Gender Identity Crisis: No Exit Until Now . . .
My brother Shan - professor of counseling at Niagara University - recently sent me an article of interest by Trevon Milliard, "Strangers unite over their transgender children" (USA Today Network, Reno Gazette-Journal, March 20, 2015), and the article begins thus:
When Jessi Arroyo was four years old, her mother taught her to pray.Well . . . she did, eventually. Told somebody, I mean, or we wouldn't be reading these words.
"Pray to God and he will listen," said her mother, Elvira Diaz. "Ask for whatever you want."
"Mom, I want to pray to God and wake up in the morning with a penis," her daughter said.
Diaz dug up her basic anatomy drawings for children and re-explained the differences. "This is you. You can't be a boy. You're a girl."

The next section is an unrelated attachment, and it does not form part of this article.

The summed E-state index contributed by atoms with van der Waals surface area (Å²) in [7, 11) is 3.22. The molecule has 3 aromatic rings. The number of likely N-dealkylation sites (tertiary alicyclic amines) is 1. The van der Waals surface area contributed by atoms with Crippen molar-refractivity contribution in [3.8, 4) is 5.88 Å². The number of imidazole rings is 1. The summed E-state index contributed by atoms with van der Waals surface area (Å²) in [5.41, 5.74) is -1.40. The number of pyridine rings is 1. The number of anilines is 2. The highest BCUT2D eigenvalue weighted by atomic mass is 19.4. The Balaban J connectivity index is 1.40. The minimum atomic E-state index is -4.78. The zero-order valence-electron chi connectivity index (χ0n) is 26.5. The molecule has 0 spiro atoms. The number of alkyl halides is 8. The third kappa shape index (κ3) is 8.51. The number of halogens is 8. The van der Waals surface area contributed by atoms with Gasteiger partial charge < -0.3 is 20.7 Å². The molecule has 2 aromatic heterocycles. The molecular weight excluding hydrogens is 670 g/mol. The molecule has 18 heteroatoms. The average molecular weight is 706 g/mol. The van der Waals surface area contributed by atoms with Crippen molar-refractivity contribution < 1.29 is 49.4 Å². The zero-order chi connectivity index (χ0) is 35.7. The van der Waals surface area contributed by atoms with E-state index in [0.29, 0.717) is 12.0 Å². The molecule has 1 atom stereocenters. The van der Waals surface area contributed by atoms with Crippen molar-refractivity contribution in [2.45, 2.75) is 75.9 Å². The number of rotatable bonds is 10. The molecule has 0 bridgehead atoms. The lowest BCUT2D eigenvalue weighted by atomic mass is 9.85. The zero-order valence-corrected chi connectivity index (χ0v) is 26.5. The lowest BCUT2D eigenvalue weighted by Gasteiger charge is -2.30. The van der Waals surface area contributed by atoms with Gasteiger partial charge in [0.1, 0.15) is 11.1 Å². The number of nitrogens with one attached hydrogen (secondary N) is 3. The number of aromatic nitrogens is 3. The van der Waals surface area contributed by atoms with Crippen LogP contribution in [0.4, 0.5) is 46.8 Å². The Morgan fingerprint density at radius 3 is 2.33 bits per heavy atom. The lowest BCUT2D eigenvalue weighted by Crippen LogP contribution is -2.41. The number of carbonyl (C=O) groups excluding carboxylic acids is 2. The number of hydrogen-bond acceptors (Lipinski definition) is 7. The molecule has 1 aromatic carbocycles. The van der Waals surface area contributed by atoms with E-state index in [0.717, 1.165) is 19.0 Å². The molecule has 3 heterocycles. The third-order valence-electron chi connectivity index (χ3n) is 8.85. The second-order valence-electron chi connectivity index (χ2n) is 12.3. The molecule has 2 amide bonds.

"You don't know anything," her daughter said. "I'm a boy."
Diaz didn't know what to do. She'd never heard of this.
"I didn't tell anybody," Diaz said.
I find fascinating, though also troubling, the fact that one's body, more often than might be expected, fails to fit one's inner identity. Of course, I don't personally experience that divergence, but I can imagine - through empathy - how a transgender individual might feel, namely, trapped within the confines of what others consider that individual's corporeal identity, the transgender person suffering claustrophobic angst at being unable to escape, ever.
Except through suicide, thereby ridding oneself of one's flawed body . . . until now, that is, with plastic surgeons as postmodern heroes . . .